Katja Iversen, president and CEO of Women Deliver, and Leif Fenger Jensen, first managing director of the World Diabetes Foundation

“…[M]any governments and health authorities have not yet made the prevention, screening, and treatment of diabetes a public health priority. The United Nations High-Level Meeting on NCDs — taking place during the U.N. General Assembly — offers a chance to change that. As top decision-makers from across the world strategize on how to build healthier communities and prevent the spread of noncommunicable diseases, they must seize the moment and commit to action — to build bridges across communities, forge partnerships across sectors, and deliberately address women’s health, including diabetes in pregnancy. … Offering NCD and maternal health services together can help more women receive screenings and treatment, especially in low-resource, high-burden settings, and move us toward achieving the SDGs. … We encourage partner organizations to add their voices here and join us in urging governments to heed the call” (9/13).

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Partnerships, Innovative Finance Mechanisms Key To Eliminating Malaria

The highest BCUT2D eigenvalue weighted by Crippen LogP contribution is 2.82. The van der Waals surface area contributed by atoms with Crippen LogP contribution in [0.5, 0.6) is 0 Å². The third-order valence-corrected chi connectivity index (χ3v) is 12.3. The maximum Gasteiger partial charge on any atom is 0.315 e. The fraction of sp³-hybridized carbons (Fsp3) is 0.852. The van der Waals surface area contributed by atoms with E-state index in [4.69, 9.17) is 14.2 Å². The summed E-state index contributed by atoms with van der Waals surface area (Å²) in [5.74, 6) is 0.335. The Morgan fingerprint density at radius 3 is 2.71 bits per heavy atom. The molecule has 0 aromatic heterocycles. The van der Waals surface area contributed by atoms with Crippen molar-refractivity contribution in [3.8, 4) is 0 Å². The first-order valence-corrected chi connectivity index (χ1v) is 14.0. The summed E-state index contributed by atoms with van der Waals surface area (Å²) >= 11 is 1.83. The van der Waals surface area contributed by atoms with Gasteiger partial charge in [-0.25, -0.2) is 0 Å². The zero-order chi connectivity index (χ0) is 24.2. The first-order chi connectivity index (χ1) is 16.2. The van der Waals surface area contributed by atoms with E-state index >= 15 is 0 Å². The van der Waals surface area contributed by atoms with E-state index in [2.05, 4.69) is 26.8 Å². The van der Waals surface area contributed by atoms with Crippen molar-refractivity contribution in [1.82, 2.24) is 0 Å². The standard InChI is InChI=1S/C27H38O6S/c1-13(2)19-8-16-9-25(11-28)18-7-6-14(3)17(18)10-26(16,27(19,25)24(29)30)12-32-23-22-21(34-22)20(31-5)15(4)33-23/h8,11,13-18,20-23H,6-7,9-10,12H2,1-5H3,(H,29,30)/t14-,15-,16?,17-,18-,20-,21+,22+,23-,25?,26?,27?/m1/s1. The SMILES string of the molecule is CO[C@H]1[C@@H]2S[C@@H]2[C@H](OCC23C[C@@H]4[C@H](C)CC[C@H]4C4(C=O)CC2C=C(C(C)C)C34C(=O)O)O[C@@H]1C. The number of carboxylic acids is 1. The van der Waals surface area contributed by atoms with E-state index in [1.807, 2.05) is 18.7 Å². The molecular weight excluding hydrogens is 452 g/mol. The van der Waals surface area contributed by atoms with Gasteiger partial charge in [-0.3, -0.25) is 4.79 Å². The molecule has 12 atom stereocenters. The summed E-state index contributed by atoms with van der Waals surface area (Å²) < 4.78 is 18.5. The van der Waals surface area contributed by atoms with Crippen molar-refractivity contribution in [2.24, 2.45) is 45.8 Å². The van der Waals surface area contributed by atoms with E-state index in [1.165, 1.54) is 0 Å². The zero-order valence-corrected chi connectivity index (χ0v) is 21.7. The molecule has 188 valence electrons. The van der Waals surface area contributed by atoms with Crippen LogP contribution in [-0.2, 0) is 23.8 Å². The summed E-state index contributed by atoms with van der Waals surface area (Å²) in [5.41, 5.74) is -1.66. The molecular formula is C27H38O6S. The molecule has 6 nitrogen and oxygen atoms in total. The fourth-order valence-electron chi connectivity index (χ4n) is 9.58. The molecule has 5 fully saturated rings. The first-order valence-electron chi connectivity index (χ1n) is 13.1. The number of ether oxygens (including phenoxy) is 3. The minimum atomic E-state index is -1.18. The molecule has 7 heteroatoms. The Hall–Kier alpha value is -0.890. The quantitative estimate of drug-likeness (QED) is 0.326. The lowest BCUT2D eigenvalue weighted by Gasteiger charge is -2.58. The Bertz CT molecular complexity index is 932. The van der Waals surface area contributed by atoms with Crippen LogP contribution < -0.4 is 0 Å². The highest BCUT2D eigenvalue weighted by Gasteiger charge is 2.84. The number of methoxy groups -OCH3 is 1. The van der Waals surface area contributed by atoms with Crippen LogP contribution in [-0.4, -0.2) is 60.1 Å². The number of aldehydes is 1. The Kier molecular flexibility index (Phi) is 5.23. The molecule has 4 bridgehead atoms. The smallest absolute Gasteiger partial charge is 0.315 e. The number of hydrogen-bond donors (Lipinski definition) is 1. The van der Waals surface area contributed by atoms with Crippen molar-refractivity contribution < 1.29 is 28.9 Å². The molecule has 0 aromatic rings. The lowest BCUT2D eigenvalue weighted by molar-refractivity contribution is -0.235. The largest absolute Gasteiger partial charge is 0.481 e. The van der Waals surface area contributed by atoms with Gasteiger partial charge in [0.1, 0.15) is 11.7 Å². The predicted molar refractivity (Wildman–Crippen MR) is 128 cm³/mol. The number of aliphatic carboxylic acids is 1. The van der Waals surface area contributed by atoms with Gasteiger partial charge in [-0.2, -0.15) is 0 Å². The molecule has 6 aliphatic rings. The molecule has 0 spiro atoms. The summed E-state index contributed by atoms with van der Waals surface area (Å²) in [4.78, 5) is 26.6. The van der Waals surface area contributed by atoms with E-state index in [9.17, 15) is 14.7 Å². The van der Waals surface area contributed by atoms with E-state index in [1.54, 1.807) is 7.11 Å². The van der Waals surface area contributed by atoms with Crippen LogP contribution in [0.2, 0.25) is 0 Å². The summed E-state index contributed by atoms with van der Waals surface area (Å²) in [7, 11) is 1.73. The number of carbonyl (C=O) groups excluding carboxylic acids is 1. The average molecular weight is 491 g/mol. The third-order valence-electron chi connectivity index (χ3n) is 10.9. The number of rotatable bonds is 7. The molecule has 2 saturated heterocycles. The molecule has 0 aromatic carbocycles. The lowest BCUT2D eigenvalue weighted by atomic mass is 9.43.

Devex: Opinion: We won’t beat malaria unless we rethink our financing mechanisms
Christoph Benn, senior adviser to the Global Fund to Fight AIDS, Tuberculosis and Malaria

“…There is a pressing need to create new and unconventional finance mechanisms to ensure our progress against malaria is not hampered by a funding gap, or that it falls off the priority list of countries. At the heart of success in our approach against malaria will be innovation. But this does not simply mean identifying the next headline-grabbing breakthrough. We must instead look to inject fresh energy into the effort to stop malaria by considering other funding mechanisms. … The Global Fund will enter its sixth replenishment in 2019, with discussions revolving around its significance in the fight against HIV, tuberculosis, and malaria. This is important as a successful replenishment ensures the Global Fund will have adequate funds to continue supporting as many countries in Asia and the Pacific as possible in the next five years in their efforts to eliminate malaria. … Smart partnerships and innovative financing solutions are key to banishing malaria from this region — and the world — once and for all” (9/13).

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From the Global Health Policy Community

CGD Experts Examine USAID's Cash Benchmarking Efforts

Center for Global Development: More Results for the Money: Cash Benchmarking at USAID